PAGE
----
Judge narrows Sterling trial issues

LOS ANGELES -- Donald Sterling's mental competency will no longer be an issue in next week's probate court trial to determine whether his estranged wife Shelly Sterling had the authority to sell the Los Angeles Clippers to former Microsoft CEO Steve Ballmer after attorneys from both sides agreed Monday to narrow the focus of the trial to whether she followed the provisions of the family trust regarding competency and whether she has a responsibility to complete the sale after Donald Sterling revoked the trust on June 9.

The attorneys agreed to narrow the focus after Judge Michael Levanas said in court that he was not inclined to delay the July 7 hearing to accommodate a doctor who had been retained by Donald Sterling, that could not be present during next week's trial due to previous professional obligations and travel plans.

At issue now is whether or not Shelly Sterling followed the provisions of the trust dealing with mental competency, which allowed her to sell the team without her husband's explicit consent. Donald Sterling's lawyers said they will argue that she did not follow those provisions --which required two experts to submit letters in writing that he was not competent to conduct his own legal and business affairs -- and that she used undue influence to get him to submit to the examinations.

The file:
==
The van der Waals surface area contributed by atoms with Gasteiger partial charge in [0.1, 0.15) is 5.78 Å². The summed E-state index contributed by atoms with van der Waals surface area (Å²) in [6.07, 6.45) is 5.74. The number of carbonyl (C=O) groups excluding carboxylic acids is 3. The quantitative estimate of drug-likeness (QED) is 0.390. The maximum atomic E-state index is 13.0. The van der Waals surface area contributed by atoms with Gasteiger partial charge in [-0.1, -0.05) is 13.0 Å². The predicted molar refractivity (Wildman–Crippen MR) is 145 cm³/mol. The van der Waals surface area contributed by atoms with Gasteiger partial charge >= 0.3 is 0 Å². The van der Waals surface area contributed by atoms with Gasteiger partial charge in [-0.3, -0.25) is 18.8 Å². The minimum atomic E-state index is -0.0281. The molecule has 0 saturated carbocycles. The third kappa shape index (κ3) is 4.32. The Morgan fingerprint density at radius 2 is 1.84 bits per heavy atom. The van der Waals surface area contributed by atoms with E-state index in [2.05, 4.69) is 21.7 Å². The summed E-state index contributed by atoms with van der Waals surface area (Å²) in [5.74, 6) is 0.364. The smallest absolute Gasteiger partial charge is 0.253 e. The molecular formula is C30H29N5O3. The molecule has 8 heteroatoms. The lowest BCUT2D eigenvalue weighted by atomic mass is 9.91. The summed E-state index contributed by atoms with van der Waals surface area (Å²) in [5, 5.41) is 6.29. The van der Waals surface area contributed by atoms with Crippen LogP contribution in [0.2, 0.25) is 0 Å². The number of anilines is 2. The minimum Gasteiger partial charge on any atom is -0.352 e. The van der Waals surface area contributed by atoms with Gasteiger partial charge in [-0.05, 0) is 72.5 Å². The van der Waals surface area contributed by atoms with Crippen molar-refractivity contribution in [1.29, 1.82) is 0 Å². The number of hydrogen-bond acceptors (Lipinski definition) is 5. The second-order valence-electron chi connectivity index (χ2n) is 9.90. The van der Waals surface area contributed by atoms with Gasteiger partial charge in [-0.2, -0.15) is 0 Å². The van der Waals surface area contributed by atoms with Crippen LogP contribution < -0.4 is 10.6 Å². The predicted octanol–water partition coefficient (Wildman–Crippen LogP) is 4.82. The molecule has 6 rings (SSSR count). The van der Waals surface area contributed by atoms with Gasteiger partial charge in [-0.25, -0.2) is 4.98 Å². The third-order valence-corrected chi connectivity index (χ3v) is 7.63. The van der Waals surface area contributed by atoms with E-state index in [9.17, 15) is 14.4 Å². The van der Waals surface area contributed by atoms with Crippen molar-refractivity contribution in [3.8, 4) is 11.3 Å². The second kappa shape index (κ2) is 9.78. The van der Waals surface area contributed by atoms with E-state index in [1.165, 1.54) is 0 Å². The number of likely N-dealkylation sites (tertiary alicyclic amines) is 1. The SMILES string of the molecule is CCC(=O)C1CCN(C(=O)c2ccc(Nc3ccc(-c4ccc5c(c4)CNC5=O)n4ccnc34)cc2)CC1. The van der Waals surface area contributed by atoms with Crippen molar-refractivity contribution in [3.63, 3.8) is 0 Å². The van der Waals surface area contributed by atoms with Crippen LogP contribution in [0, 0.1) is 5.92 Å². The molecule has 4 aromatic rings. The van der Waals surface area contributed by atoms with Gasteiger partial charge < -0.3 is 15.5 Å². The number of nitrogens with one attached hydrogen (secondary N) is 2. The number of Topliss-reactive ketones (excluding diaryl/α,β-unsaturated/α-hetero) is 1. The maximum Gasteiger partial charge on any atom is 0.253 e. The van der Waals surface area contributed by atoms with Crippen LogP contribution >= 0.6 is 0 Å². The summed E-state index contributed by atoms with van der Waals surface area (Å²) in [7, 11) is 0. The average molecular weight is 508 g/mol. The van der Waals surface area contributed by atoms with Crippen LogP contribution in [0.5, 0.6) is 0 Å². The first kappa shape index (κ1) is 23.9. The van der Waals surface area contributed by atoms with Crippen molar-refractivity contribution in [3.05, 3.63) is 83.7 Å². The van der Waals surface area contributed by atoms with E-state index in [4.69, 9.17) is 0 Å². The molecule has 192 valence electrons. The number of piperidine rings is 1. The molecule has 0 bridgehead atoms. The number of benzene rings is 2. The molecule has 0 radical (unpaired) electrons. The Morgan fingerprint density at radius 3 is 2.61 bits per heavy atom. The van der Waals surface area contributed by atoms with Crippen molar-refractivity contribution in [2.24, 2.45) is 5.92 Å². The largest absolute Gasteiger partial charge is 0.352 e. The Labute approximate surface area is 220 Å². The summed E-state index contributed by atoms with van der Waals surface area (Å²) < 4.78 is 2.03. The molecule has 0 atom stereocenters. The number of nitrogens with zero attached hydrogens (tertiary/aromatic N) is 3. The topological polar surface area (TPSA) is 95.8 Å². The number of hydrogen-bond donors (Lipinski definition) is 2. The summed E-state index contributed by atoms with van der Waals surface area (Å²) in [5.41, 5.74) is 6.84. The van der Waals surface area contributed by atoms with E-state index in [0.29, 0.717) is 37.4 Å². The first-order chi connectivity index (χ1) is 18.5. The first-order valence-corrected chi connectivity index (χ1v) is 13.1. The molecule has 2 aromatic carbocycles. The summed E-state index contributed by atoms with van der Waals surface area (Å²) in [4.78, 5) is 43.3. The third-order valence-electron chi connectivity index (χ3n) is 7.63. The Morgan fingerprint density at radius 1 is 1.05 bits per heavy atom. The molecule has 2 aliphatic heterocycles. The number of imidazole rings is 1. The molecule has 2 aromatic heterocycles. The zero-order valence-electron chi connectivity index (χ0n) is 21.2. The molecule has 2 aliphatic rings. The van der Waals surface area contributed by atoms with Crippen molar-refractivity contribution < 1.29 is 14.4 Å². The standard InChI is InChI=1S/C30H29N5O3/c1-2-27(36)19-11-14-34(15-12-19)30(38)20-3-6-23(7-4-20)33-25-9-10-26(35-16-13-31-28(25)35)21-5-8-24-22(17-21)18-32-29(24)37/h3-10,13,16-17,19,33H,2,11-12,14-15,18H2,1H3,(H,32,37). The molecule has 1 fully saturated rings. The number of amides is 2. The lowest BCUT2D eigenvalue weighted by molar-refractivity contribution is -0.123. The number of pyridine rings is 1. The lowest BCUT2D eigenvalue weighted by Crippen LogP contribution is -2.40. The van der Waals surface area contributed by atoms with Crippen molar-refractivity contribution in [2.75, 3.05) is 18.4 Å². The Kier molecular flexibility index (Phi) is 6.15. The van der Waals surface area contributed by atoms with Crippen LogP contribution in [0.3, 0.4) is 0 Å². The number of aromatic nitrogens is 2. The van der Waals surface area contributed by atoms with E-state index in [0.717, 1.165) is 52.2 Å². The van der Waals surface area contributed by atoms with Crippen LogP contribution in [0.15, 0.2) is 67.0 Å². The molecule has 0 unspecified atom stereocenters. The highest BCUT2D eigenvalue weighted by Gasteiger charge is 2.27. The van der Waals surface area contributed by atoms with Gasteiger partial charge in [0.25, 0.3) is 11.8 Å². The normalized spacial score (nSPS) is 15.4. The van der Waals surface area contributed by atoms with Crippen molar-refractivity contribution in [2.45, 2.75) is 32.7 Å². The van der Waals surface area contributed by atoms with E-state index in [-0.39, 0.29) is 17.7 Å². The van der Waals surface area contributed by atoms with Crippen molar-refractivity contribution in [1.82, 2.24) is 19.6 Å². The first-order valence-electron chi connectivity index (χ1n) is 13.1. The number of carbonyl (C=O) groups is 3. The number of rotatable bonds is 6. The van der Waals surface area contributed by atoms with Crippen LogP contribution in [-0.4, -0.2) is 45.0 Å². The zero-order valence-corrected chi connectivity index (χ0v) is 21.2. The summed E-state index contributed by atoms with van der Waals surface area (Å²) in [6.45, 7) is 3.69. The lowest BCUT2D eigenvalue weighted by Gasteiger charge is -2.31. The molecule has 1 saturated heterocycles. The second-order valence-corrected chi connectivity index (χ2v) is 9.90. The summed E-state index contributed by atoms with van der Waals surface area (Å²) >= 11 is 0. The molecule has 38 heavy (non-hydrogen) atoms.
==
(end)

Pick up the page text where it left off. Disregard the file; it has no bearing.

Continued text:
In previously filed court documents, it was revealed that Donald Sterling submitted to CT and PET scans at Cedar's Sinai Hospital in Los Angeles on May 16, and neurological examinations on May 19 and 22. On the same day he submitted to the second examination at his house, Donald Sterling sent a letter to the NBA informing them he'd consented to give his wife the authority to negotiate a sale of the team.

Gary Ruttenberg, an attorney for Donald Sterling, argued in court Monday that the letter on May 22 was not a blanket authorization for Shelly Sterling to sell the team, but simply a consent to let her negotiate with the NBA.

Pierce O'Donnell, the lawyer for Shelly Sterling, said after the hearing that he was confident his client had followed the provisions of the trust and there was no grounds to argue she'd unduly influenced the doctor's diagnoses, as Donald Sterling had consented to allow her to negotiate the sale after both examinations had been performed.